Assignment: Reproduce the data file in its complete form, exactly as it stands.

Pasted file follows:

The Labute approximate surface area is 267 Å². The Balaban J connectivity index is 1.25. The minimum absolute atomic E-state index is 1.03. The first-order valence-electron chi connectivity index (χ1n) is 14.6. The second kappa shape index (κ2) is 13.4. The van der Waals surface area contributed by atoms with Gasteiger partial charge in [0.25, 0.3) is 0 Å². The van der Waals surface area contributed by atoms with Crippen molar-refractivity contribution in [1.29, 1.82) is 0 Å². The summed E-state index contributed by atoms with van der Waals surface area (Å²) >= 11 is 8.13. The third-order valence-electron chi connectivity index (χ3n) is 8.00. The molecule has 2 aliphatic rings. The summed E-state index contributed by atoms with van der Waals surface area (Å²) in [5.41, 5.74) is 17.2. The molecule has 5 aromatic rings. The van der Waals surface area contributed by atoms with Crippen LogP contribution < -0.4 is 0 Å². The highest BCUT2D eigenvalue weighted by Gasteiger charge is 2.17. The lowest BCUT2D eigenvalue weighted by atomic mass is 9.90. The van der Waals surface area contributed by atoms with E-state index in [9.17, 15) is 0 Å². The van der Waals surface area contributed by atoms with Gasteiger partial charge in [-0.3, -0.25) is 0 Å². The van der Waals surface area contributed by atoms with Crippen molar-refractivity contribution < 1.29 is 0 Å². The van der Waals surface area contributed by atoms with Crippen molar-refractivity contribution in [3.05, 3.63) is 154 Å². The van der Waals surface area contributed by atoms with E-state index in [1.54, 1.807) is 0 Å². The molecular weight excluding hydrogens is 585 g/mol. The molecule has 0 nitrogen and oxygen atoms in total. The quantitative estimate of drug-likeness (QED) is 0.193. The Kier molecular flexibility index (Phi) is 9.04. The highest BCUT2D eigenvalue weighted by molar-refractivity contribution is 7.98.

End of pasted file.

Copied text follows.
The Labute approximate surface area is 267 Å². The Balaban J connectivity index is 1.25. The minimum absolute atomic E-state index is 1.03. The first-order valence-electron chi connectivity index (χ1n) is 14.6. The second kappa shape index (κ2) is 13.4. The van der Waals surface area contributed by atoms with Gasteiger partial charge in [0.25, 0.3) is 0 Å². The van der Waals surface area contributed by atoms with Crippen molar-refractivity contribution in [1.29, 1.82) is 0 Å². The summed E-state index contributed by atoms with van der Waals surface area (Å²) >= 11 is 8.13. The third-order valence-electron chi connectivity index (χ3n) is 8.00. The molecule has 2 aliphatic rings. The summed E-state index contributed by atoms with van der Waals surface area (Å²) in [5.41, 5.74) is 17.2. The molecule has 5 aromatic rings. The van der Waals surface area contributed by atoms with Crippen LogP contribution < -0.4 is 0 Å². The highest BCUT2D eigenvalue weighted by Gasteiger charge is 2.17. The lowest BCUT2D eigenvalue weighted by atomic mass is 9.90. The van der Waals surface area contributed by atoms with E-state index in [9.17, 15) is 0 Å². The van der Waals surface area contributed by atoms with Gasteiger partial charge in [-0.3, -0.25) is 0 Å². The van der Waals surface area contributed by atoms with Crippen molar-refractivity contribution < 1.29 is 0 Å². The van der Waals surface area contributed by atoms with Crippen molar-refractivity contribution in [3.05, 3.63) is 154 Å². The van der Waals surface area contributed by atoms with E-state index in [1.54, 1.807) is 0 Å². The molecular weight excluding hydrogens is 585 g/mol. The molecule has 0 nitrogen and oxygen atoms in total. The quantitative estimate of drug-likeness (QED) is 0.193. The Kier molecular flexibility index (Phi) is 9.04. The highest BCUT2D eigenvalue weighted by molar-refractivity contribution is 7.98.